The SVR does up the quality of its cabin materials plus its overall sense of occasion when compared to lesser F-Pace trims, especially when the optional black Suedecloth roofliner and pillars get added. Contrast stitched premium leather can be found just about everywhere else, the bottom portion my test model’s dash and centre console, plus its armrests and seat bolsters finished in a rich Pimento red colour, while Ebony Lozenge hides covered most other surfaces, including the quilted leather seat inserts. It’s an eye-catching design, but I personally would want something less red. I loved the carbon-fibre detailing elsewhere, mind you (this being an upgrade over the standard textured Weave aluminum inlays), while plenty of piano black lacquer glitz things up further. Ditto for brushed aluminum trim, the SVR replete with genuine aluminum accents, my favourite bits being seat backrest cutouts front and back.
While some in the super-SUV class only provide space for four, the F-Pace SVR includes a middle seat in back, but I personally wouldn’t want to sit on top of it, as it’s little more than a padded bump between two wonderfully sculpted outboard seats. For those who need somewhere to strap in a smaller child, it could be a dealmaker, but bigger kids and adults alike will be snapping up the window seats first, which provide excellent support all-round. Rear passengers can also benefit from as-tested available quad-zone automatic climate control, featuring its own control panel on the backside of the front console. Included are switches for the rear outboard seats’ three-way heated and ventilated cushions.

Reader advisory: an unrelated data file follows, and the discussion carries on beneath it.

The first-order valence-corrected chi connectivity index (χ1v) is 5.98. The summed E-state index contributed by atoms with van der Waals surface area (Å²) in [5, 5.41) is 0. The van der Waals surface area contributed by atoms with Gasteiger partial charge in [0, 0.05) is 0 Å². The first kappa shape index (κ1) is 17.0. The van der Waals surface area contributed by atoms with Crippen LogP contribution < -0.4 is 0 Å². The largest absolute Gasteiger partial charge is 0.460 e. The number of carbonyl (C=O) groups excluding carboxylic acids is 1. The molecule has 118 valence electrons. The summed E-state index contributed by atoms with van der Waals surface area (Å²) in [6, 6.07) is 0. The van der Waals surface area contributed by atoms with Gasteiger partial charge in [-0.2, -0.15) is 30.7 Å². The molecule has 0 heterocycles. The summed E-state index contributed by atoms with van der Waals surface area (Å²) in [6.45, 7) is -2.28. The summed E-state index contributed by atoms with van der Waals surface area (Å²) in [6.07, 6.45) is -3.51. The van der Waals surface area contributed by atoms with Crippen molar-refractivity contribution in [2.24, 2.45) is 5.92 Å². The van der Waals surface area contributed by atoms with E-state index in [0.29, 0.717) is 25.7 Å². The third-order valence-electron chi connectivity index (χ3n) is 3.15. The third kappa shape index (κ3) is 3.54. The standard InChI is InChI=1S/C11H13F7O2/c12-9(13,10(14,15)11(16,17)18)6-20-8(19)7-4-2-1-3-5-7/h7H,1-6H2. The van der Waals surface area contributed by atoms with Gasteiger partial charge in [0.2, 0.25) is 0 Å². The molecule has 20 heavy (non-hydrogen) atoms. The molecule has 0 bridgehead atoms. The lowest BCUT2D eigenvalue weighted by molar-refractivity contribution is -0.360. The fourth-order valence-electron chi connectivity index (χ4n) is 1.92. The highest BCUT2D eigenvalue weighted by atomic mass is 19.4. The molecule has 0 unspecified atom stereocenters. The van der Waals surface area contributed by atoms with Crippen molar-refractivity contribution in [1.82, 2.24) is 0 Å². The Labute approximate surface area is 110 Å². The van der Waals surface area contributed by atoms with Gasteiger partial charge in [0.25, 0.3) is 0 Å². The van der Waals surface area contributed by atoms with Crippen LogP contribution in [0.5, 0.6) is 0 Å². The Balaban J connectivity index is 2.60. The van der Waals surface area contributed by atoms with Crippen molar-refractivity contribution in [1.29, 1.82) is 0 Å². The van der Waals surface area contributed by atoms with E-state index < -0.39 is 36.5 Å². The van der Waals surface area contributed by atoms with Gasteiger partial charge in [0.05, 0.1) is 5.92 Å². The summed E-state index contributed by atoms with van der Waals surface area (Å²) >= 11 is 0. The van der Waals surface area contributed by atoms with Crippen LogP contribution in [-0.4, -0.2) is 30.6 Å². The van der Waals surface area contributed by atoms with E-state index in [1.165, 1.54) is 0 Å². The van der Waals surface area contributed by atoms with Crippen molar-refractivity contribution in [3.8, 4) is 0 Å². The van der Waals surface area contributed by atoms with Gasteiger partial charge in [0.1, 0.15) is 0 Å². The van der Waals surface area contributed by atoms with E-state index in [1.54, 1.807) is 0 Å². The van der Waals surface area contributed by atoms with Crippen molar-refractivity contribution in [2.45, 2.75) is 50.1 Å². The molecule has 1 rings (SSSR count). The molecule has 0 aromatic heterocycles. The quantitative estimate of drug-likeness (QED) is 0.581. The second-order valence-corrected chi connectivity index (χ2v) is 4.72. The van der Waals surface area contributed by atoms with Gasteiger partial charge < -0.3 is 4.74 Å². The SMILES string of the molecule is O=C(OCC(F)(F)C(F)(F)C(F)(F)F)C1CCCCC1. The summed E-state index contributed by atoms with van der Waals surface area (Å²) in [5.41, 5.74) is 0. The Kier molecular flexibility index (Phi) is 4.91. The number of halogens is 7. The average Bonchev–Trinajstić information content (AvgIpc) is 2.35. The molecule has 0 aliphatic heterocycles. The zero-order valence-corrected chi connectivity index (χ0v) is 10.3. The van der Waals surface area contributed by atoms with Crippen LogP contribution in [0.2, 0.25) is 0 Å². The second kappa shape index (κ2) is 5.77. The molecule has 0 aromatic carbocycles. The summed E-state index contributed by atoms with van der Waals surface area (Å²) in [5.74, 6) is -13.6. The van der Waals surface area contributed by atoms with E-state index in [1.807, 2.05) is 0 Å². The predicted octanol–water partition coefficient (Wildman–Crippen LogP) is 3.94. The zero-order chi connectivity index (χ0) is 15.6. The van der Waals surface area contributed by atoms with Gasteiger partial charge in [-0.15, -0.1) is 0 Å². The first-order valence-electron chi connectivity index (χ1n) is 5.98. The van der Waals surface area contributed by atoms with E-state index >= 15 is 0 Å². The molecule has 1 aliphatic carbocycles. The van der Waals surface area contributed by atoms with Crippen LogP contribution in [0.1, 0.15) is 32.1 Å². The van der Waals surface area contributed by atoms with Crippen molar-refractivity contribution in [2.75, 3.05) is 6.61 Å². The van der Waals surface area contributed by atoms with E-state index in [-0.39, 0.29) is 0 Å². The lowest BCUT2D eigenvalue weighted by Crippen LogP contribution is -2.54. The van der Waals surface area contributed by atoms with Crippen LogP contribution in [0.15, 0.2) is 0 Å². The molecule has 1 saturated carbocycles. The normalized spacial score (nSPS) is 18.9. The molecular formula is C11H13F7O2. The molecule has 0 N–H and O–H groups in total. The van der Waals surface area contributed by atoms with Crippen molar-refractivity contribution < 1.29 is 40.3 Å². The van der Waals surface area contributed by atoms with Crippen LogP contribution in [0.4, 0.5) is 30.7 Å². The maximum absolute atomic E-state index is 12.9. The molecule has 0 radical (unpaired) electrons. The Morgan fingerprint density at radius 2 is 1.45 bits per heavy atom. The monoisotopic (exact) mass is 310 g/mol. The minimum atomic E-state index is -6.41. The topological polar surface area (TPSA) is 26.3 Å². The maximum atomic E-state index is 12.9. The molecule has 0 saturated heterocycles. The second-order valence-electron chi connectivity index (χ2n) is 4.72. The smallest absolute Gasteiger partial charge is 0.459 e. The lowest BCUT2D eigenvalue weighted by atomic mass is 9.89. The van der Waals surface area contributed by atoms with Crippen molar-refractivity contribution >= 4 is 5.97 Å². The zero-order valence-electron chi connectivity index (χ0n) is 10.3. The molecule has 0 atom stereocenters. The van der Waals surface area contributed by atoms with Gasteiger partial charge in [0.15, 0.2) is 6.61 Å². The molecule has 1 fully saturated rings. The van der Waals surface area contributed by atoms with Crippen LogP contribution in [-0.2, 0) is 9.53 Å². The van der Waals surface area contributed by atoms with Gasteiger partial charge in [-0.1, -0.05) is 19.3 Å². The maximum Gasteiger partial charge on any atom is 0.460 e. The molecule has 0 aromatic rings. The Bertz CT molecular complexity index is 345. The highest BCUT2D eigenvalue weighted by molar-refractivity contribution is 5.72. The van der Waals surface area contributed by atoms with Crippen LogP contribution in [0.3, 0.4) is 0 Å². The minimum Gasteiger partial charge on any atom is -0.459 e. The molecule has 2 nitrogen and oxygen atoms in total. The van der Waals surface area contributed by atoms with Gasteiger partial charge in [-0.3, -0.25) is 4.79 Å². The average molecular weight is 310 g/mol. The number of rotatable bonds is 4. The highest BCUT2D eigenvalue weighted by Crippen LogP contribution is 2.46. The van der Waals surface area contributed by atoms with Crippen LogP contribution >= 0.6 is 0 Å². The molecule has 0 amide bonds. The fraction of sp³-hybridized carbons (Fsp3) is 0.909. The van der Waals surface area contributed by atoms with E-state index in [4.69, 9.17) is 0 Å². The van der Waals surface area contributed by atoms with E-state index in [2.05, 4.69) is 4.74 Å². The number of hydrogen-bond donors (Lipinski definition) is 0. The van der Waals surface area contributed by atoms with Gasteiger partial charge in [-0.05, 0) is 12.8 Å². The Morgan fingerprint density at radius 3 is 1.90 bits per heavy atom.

Another dealmaker is the rear passenger/cargo configuration, featuring a 40/20/40-split down the seatbacks. This means you wont be forced to stick one child (or friend) on the centre hump when heading to the ski hill, which might end up in some heated arguments when factoring in those just-noted seat warmers. Jaguar also offers cargo wall levers for folding down those seats automatically, but you’ll need to pay a bit extra for them.
I know I’m sounding all practical in a review that should really be more about power and performance, but if you only wanted to go as fast as possible you’d probably be reading one of my F-Type SVR reviews. The F-Pace SVR is a best of all worlds alternative, with one of the best sounding engines currently being made. If you’re wishing our compact SUV looked and felt more like a supercar, Jaguar’s F-Pace SVR might be just the ticket.
Story and photo credits: Trevor Hofmann